Selena Gomez redefines what it means to be a 21st century superstar. Like other beloved musicians and actresses, she inspires millions of people with her art, yet Gomez transcends these roles by vulnerably sharing her mental health journey, reminding us that suffering is universal, and empowering each of us to embrace our own struggles that makes us human.
The raw courage and authenticity that Gomez displays in her recent Rolling Stone article and her new documentary, “My Mind and Me,” exemplify the compassion each of us can emulate in our own lives and communities to normalize the reality of mental health. While some of us meet the criteria for clinical diagnoses and some of us don’t, to be human is to know what it is like to experience pain, adversity, shame, and fear. And Gomez has chosen to use her platform to normalize the ups and downs that define the human experience.
To honor Gomez’s contributions to mental health, particularly for her advocacy fighting shame and stigma, as well as her commitment to expanding access to resources as a social entrepreneur and digital mental health pioneer, and the countless lives she has impacted, we were honored to present Selena Marie Gomez with our first ever Mental Health Innovations (“Mentee”) Award for Excellence in Mental Health Advocacy.
Designed by Roksana Ciurysek-Gedir and Kas Galos, the award honors the Japanese tradition of Kintsugi, the art of mending broken pottery with gold. Kintsugi is a philosophy that encourages us to love our imperfections, and see the cracks as what make us uniquely beautiful. Like Selena, Kintsugi teaches each one of us to embrace our rare beauty. As Rumi said, “The wound is the place where the Light enters you.”
Gomez has courageously utilized her platform of over 350 million followers to share her experience living with bipolar and encourage others to seek care. On November 4th, a documentary, “My Mind & Me,” gives an intimate portrait of Gomez’s mental health struggles and journey over six years. Selena’s candid and humble portrayal of her own struggles stands in stark contrast to the overly-photoshopped reality most teens are exposed to on social media today.
“As nervous as I am to put out something this personal, in my heart I know now is the time,” she told Vanity Fair of her documentary, out in November 2022. “I hope that by sharing my experience and difficulties, it will help people feel inspired to share their own stories. And to have hope that things can and will get better. J14
To combat the shame and stigma often associated with imperfection on social media, Gomez launched Rare Beauty in 2020, a stigma-free beauty brand she founded to promote self-acceptance and celebrate the uniqueness of every individual. A portion of proceeds from Rare Beauty are donated to the Rare Impact Fund, bringing to life Gomez’s dedication to raising $100 million for mental health accessibility and providing resources with a spotlight on underrepresented groups including youth, the LGBT community, and racially and culturally diverse communities around the world.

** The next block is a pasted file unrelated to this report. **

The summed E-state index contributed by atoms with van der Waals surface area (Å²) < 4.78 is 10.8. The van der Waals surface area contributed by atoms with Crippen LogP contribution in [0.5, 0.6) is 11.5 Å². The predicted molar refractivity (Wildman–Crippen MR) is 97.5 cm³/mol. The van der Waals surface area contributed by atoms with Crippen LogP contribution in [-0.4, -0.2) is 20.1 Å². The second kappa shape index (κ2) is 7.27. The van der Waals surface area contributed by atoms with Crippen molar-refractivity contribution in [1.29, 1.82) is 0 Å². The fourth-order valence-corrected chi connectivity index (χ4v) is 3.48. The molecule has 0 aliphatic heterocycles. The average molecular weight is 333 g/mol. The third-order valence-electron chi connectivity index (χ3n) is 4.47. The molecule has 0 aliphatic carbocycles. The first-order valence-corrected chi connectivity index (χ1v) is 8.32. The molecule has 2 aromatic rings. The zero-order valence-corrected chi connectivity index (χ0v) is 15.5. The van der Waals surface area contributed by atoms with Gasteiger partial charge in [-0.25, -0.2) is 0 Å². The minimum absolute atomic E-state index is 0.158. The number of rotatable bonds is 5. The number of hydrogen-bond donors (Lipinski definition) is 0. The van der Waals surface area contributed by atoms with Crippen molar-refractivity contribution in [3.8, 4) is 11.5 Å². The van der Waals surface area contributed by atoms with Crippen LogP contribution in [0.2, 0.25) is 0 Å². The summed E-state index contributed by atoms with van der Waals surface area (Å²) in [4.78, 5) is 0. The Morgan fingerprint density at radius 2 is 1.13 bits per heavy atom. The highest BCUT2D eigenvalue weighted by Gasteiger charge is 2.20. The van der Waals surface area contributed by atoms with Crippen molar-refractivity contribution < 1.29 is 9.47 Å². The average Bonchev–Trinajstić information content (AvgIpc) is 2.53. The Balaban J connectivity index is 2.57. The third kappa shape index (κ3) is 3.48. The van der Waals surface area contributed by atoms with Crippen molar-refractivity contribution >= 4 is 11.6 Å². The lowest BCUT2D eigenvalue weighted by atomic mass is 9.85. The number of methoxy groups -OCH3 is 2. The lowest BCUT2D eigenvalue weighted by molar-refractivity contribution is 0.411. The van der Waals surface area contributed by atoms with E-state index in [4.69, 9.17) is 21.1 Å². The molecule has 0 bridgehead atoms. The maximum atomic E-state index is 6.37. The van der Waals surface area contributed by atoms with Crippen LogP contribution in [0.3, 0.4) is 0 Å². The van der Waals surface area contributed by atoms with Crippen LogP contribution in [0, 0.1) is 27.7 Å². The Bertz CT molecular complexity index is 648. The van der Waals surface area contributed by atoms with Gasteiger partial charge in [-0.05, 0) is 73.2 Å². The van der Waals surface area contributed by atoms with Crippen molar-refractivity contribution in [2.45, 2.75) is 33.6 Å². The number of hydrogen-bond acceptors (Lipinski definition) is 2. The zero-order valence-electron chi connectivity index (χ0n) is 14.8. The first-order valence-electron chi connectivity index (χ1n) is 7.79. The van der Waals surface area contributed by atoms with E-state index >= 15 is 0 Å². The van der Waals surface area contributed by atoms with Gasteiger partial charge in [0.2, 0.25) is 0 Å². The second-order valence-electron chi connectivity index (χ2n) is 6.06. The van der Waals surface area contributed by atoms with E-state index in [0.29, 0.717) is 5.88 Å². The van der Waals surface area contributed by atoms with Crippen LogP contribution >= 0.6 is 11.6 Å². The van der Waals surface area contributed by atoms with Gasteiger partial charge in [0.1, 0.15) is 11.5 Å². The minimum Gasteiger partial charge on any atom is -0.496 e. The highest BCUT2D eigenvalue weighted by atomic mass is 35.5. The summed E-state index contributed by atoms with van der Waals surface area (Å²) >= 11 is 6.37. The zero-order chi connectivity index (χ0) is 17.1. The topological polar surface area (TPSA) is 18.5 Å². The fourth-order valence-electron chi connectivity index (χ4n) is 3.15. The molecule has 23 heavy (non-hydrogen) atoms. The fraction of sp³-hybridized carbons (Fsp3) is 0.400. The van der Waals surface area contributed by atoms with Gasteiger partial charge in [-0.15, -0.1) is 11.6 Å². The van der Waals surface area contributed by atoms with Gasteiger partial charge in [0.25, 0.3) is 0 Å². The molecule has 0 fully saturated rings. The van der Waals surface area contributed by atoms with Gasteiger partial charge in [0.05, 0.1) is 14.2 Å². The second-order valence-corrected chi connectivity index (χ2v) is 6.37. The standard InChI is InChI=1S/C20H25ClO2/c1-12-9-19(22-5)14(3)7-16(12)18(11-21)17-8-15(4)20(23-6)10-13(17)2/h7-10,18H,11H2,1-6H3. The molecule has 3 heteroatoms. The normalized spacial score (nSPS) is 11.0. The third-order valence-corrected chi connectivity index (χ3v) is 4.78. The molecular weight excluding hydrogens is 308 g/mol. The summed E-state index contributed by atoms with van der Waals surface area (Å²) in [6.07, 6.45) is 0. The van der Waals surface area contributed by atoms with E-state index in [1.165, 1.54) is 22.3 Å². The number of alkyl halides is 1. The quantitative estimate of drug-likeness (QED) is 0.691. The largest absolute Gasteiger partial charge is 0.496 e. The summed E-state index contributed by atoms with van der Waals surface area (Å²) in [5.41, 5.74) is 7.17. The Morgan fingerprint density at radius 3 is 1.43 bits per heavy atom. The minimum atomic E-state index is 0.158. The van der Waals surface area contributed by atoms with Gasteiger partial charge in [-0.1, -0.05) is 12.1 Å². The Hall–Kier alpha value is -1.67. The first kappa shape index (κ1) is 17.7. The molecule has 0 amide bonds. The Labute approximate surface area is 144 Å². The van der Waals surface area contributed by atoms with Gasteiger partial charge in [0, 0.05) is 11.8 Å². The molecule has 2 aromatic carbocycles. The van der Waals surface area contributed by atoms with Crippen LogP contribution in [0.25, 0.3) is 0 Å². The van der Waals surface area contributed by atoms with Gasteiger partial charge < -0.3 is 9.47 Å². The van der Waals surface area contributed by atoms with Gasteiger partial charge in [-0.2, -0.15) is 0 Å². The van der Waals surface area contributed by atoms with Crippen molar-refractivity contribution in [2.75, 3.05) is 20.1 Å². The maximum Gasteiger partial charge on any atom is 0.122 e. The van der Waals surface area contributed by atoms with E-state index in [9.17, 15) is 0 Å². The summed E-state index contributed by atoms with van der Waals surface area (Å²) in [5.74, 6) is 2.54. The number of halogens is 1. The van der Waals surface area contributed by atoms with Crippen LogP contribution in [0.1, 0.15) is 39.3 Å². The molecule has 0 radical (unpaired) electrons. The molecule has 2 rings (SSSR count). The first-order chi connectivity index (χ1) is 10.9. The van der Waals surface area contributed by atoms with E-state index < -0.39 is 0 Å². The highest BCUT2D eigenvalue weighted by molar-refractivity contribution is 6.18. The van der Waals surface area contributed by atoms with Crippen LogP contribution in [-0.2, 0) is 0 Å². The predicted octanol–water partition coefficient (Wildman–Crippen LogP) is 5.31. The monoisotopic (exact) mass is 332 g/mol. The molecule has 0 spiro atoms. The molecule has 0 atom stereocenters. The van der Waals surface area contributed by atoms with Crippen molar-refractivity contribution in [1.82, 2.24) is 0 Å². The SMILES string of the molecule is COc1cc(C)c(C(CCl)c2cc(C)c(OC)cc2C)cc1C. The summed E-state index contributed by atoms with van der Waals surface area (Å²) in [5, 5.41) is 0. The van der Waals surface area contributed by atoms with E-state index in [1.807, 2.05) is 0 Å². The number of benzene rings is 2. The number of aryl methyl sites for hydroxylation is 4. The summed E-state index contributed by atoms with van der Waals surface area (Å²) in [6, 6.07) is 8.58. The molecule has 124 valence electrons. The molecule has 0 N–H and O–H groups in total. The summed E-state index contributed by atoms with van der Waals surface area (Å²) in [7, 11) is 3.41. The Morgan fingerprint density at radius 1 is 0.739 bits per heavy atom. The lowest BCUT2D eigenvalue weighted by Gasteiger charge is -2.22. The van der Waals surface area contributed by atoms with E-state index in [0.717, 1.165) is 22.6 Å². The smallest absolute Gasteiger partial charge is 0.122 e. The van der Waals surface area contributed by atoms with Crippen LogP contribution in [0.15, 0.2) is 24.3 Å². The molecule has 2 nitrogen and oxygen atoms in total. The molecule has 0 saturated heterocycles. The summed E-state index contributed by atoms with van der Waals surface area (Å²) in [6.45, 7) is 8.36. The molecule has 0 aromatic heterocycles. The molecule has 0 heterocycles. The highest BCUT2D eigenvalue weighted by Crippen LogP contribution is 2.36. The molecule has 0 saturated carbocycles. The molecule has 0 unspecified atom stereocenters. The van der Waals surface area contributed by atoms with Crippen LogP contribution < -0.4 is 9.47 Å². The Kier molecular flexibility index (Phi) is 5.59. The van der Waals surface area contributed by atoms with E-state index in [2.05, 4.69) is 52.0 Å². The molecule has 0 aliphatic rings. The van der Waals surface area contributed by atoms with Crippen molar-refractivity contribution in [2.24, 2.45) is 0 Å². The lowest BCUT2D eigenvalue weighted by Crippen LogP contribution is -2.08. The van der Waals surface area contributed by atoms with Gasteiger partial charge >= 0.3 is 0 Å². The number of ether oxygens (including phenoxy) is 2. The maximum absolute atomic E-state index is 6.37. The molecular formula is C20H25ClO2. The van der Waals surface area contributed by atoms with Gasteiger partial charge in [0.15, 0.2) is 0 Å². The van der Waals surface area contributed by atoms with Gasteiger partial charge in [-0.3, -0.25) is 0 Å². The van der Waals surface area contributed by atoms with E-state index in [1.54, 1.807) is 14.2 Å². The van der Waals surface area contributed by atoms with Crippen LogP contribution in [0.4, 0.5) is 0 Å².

Leading this effort with Gomez is Elyse Cohen, Vice President of Social Impact and Inclusion at Rare Beauty, and previously the first Deputy Director of First Lady Michelle Obama’s Let’s Move! Initiative. About their approach to supporting mental health, Cohen shared “What’s been really special about what we have built, is that it is an ecosystem. Not just a philanthropic fund where a brand is donating money, but we have a 360 approach to mental health.”
With everything that Gomez has contributed, we were excited to have her join us for a fireside chat with Cohen at the Stanford Healthcare Innovation Lab’s inaugural Mental Healthcare Innovations Summit.
In a candid moment with Cohen, Gomez emphasized her desire for teaching children at an earlier age more nuanced language around feelings. In elementary school, Gomez said she was often presented with smiley faces and sad faces to measure how she was feeling. During those moments, the smiley face and the sad face were insufficient to convey the subtlety of her feelings. Throughout school, she said, she never saw her emotions listed or even represented.
Gomez and Cohen agreed that there’s so much more we can be teaching children about mental health from an earlier age. This is just one of Gomez and Cohen’s goals with the Rare Impact Fund and with Gomez’s new project, Wondermind, a mental health media platform for people to “explore, discuss, and navigate their feelings.”
When Cohen asked about her mental health journey and diagnosis with bipolar, Gomez said “it was confusing having everybody talk about what’s wrong with me. And there was nothing wrong with me. I finally realized that it’s okay that I’m going to say I have bipolar or I’m living with bipolar. I think for me, it’s given me strength.”
Speaking about how she hopes her documentary will change people’s lives and destigmatize mental health, Gomez said, “I’m really nervous for this project to come out. It’s extremely vulnerable. I do share my story very intimately and it serves a bigger purpose. I am hoping that by releasing this it can start something, it can stir people in a way that has them questioning about taking care of their own mental health. I am scared to put myself out there, and I hope that people get what I’m trying to say in this. It is crucial for me to be a voice for people who don’t have one.”